For me, it wasn’t quite like that. I wasn’t classically trained. I didn’t go to school for it. I was pretty much thrown in because my family’s mentality of running a business was that you should know every aspect of the business at least to some degree — that’s my dad’s personal mentality. From doing dishes, cleaning the bathroom, cutting knife skills, being on the wok, to making marinades and sauces — we were forced to know every aspect of it. So I guess a token of advice for anyone starting out with an endgame of owning their own business is, don’t be too shy to ask and learn. You never know what skills you’ll pick up by asking and learning skills from what other people are doing. It can be useful for whatever future you have in this industry.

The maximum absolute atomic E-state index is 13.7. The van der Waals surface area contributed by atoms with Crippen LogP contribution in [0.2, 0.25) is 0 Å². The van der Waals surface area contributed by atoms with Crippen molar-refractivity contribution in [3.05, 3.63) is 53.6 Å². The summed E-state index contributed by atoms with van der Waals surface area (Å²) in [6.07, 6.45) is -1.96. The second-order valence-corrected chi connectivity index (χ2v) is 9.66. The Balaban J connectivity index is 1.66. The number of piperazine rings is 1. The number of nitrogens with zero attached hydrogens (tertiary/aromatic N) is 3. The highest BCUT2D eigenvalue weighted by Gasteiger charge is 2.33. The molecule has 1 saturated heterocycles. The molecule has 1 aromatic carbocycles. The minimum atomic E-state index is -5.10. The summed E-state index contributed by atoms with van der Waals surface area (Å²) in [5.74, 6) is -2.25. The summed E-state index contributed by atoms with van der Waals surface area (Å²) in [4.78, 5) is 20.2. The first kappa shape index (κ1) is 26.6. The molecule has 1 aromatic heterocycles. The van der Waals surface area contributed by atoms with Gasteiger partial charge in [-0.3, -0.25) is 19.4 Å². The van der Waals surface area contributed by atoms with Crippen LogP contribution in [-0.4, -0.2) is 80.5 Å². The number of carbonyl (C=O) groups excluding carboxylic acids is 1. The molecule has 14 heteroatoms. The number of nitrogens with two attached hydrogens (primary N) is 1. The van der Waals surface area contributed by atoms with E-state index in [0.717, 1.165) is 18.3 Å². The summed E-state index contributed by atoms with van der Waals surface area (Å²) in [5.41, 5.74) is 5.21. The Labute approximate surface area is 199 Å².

If you’re in the LA area, try some of Chef Vanda and her team’s delicious and authentic Thai food at Ayara. You can also get your tickets to Masters of Taste where Chef Vanda will be this year’s host. If you’re not in LA, but still want to follow along with the impact she is making in her community (and see pictures of delicious food), follow the Ayara Instagram account!